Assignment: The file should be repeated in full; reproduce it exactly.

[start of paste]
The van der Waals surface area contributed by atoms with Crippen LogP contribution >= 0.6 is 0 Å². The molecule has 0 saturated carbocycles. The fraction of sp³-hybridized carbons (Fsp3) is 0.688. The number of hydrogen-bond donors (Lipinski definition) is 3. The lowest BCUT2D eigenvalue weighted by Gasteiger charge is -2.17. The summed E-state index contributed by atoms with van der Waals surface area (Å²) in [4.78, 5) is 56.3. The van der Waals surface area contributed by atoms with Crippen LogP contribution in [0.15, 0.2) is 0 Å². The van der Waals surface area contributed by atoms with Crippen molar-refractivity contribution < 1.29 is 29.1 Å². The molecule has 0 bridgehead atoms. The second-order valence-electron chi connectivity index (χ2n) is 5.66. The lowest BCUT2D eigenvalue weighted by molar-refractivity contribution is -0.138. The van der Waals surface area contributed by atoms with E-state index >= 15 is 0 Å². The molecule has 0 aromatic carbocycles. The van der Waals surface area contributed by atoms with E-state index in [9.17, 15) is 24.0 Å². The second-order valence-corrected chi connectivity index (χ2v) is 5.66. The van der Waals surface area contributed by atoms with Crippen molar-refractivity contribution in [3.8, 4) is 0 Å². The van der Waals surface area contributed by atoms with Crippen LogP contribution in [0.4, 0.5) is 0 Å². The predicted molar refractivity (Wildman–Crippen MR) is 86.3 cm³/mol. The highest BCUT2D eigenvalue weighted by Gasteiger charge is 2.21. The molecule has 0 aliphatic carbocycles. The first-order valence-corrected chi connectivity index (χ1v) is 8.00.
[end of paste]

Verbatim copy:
The van der Waals surface area contributed by atoms with Crippen LogP contribution >= 0.6 is 0 Å². The molecule has 0 saturated carbocycles. The fraction of sp³-hybridized carbons (Fsp3) is 0.688. The number of hydrogen-bond donors (Lipinski definition) is 3. The lowest BCUT2D eigenvalue weighted by Gasteiger charge is -2.17. The summed E-state index contributed by atoms with van der Waals surface area (Å²) in [4.78, 5) is 56.3. The van der Waals surface area contributed by atoms with Crippen LogP contribution in [0.15, 0.2) is 0 Å². The van der Waals surface area contributed by atoms with Crippen molar-refractivity contribution < 1.29 is 29.1 Å². The molecule has 0 bridgehead atoms. The second-order valence-electron chi connectivity index (χ2n) is 5.66. The lowest BCUT2D eigenvalue weighted by molar-refractivity contribution is -0.138. The van der Waals surface area contributed by atoms with E-state index >= 15 is 0 Å². The molecule has 0 aromatic carbocycles. The van der Waals surface area contributed by atoms with E-state index in [9.17, 15) is 24.0 Å². The second-order valence-corrected chi connectivity index (χ2v) is 5.66. The van der Waals surface area contributed by atoms with Crippen molar-refractivity contribution in [3.8, 4) is 0 Å². The van der Waals surface area contributed by atoms with Crippen LogP contribution in [0.4, 0.5) is 0 Å². The predicted molar refractivity (Wildman–Crippen MR) is 86.3 cm³/mol. The highest BCUT2D eigenvalue weighted by Gasteiger charge is 2.21. The molecule has 0 aliphatic carbocycles. The first-order valence-corrected chi connectivity index (χ1v) is 8.00.